Danica Davidson on Adapting Manga for English Readers


One of the advantages of participating in social networks like Twitter and Facebook is that it puts me in touch with Beatrice readers from lots of different backgrounds, at various stages in their writing careers. I “met” Danica Davidson through Facebook a while back, and when she told me about a recent essay she’d written for another website, which I ended up linking to on the Beatrice Facebook page, we got to talking about something she could do here—I’d known for a while that she had worked in manga, and I’d always been interested in hearing about what it’s like to work on those books, so here we are! (And, by the way, happy birthday to the author!)

Writing is just part of what I do. My main goal is to be a professional novelist (I’ve been interviewed by the Los Angeles Times and featured on the Guide to Literary Agents website about this) and I’ve completed more than one novel. While I work toward this goal, I pay the bills and build my readership as a freelance writer. I’ve written a few hundred articles for more than thirty magazines, newspapers and websites, but the freelance gig that tends to interest people the most would have to be my involvement in the manga translation process.

Manga are Japanese graphic novels and they’ve given me quite a bit of freelance work, as I’ve written about them for such places as Booklist, Comic Book Resources, Graphic Novel Reporter and Publishers Weekly, to name a few. But I’ve also been part of the behind-the-scenes work in the manga world: I’ve written the English adaptation.

It occurred to me that it would be a fun and significant job I could do, so I wrote to manga publishing companies, inquiring. I already knew people from most the companies and they were familiar with my reviews. Digital Manga Publishing, one of the main manga companies in America, gave me a “test,” having me work on some sample pages. I passed and was hired as a freelance adaptor.

When I tell people about my work adapting manga, they usually assume I’m a translator and want to know how I learned Japanese. (“Isn’t that a hard language?” they ask.) Here’s the confession: I don’t know Japanese other than a few words and phrases. With the books I worked on, someone else did the translation. Sometimes the translators also do the rewrite, but sometimes the task is split up if the translator’s skills are solely in language and not in writing. That’s how I came in. I was given the Japanese book (so I could see what was going on) and the literal translation as a Word document. In the Word document, everything was mapped out with numbers and names. Pages were numbered, boxes were numbered, and characters’ names were given in the order they talked. Next to the characters’ names were the translations of what they said.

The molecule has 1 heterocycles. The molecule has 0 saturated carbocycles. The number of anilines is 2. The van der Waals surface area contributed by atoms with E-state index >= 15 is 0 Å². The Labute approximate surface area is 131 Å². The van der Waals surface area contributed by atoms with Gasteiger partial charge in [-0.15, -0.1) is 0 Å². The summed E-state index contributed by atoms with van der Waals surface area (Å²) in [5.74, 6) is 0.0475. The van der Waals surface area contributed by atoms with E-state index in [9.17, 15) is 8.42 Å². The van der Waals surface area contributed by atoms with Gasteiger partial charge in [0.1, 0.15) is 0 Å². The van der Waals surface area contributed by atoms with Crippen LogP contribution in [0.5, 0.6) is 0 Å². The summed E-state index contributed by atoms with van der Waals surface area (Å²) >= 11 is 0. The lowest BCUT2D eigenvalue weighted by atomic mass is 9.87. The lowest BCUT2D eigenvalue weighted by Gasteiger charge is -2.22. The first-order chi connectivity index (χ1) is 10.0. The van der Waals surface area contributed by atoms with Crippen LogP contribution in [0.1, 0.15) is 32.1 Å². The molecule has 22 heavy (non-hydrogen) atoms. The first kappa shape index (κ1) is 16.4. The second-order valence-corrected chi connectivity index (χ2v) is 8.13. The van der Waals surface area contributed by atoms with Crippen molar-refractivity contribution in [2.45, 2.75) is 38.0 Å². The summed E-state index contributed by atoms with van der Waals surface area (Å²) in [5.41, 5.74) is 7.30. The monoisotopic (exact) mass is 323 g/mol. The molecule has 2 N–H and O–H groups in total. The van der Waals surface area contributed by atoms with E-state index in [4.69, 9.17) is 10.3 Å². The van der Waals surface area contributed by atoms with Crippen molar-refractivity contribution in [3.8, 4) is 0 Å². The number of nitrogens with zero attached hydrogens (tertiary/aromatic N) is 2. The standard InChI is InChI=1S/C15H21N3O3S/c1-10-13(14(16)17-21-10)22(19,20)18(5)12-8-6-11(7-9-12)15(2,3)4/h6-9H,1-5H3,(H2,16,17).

The literal translation was… well… not very readable. By that, I mean that it sounded stiff and absurd, not to mention some parts were translated so literally that they made no sense at all. My task was rewriting the literal translation so it sounded like vernacular English. The original mood of the story also had to be there. For instance, the first book I worked on, Millennium Prime Minister, could easily be called a nonsense comedy. I had to make sure the comedy still came through in the English words.

There was more than one occasion where the literal translation was so out there that I needed to contact someone at the company for help. I never once spoke to the translator, but the company would get in contact with him or her for extra insight on a passage.

I worked on books that referred to Japanese politics and history. Several times I had to look up what the book was talking about and leave a notice to the editor to footnote something so our readers would understand. Likewise, it was my job to point out when the print got bigger or smaller so the person taking care of the lettering would be able to match it.

The first book I worked on took a couple of weeks because I was still getting the feel of it. (And that was about how long I had, because deadlines here are fast and furious.) After that, I could get the job finished in a matter of days. Once all was said and done, I turned in what I’d written and the book was published less than a year later. Yes, the turn around time was quite quick, and now I regularly see Millennium Prime Minister in bookstores, sporting my name on the copyright page under the title of “Editor.” This has been a very unique form of working in the book publishing world, and one that has both been interesting to me and taught me new writing skills.

29 January 2011 | in translation |